Author Topic: How long is a FWH?  (Read 2587 times)

Malty

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How long is a FWH?
« on: October 07, 2014, 03:10:17 PM »
I know that a FWH is placing a certain amount of hops in the BK and then collecting the hot first runnings of the mash over those hops.  Some say this is equivalent to a 20 min hop addition and some say it's more bitter than that, probably based on the process each uses.

Most recipes don't give the length of time or temperature.  So if you're batch sparging it's like 5-10 min. to run off, if you're fly sparging it's more like 30-60min+.

My question is, when a recipe says FWH, how long do you let the hops steep in first runnings, before the boil starts?
« Last Edit: October 07, 2014, 03:17:08 PM by Malty »

Offline fmader

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Re: How long is a FWH?
« Reply #1 on: October 07, 2014, 03:14:45 PM »
They stay in for the entire length of the boil.... At least mine do.
Frank

Malty

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Re: How long is a FWH?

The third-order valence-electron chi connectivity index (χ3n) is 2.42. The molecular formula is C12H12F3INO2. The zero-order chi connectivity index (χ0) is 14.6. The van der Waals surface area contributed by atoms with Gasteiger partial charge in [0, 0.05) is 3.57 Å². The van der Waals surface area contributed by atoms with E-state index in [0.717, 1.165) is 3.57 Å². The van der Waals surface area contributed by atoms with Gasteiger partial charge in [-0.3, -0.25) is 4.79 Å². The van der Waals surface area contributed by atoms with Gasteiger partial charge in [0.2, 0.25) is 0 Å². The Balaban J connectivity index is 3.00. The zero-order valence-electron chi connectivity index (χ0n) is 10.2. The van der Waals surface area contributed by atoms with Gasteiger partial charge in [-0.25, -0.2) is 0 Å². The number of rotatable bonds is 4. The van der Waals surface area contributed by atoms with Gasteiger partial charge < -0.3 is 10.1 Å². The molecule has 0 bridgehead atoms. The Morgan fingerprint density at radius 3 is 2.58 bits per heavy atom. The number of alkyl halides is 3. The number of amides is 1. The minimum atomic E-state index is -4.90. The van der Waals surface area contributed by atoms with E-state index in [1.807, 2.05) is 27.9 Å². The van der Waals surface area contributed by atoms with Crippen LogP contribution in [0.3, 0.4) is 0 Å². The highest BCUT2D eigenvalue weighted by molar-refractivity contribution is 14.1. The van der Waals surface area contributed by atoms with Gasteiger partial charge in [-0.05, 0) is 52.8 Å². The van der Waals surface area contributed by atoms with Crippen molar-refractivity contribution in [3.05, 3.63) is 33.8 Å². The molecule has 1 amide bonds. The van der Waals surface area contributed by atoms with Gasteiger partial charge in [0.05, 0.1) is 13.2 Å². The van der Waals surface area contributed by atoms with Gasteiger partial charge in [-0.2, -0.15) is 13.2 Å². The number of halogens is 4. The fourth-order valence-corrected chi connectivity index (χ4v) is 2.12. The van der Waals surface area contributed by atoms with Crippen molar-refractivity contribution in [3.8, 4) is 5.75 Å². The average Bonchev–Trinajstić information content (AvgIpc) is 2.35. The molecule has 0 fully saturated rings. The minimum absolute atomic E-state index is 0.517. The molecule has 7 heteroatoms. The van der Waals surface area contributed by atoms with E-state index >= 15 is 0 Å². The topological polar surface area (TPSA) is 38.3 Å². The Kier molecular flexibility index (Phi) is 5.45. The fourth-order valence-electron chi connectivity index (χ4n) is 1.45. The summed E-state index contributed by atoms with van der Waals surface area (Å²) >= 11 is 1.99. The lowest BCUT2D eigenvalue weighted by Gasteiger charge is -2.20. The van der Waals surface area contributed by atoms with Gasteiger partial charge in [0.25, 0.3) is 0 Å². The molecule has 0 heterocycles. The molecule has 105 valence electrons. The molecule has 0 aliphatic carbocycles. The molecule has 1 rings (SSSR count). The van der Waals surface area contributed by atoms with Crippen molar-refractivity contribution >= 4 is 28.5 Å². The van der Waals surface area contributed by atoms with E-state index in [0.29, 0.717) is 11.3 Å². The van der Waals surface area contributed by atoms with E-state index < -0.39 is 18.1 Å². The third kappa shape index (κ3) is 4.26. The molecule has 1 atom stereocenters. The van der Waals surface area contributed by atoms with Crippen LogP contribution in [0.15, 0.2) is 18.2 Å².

« Reply #2 on: October 07, 2014, 03:19:07 PM »
They stay in for the entire length of the boil.... At least mine do.

Thanks for the response.  So do mine, but I'm referring more to the time before the boil starts, which seems to be why they're labeled first wort.

Offline HoosierBrew

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Re: How long is a FWH?
« Reply #3 on: October 07, 2014, 03:22:16 PM »
They stay in for the entire length of the boil.... At least mine do.

+1.  Leave 'em in.

EDIT  -  Whatever amount of time it takes you to collect the wort and get it to a boil. Time will vary from system to system, person to person.
« Last Edit: October 07, 2014, 03:24:57 PM by HoosierBrew »
Jon H.

Offline Stevie

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Re: How long is a FWH?
« Reply #4 on: October 07, 2014, 03:22:30 PM »
The time will vary based on the process and how long it takes for you wort to get to a boil. For me it's about 20-30 minutes as I batch sparge. For those that fly sparge, it could be 90 maybe.

Malty

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Re: How long is a FWH?
« Reply #5 on: October 07, 2014, 03:26:41 PM »
The time will vary based on the process and how long it takes for you wort to get to a boil. For me it's about 20-30 minutes as I batch sparge. For those that fly sparge, it could be 90 maybe.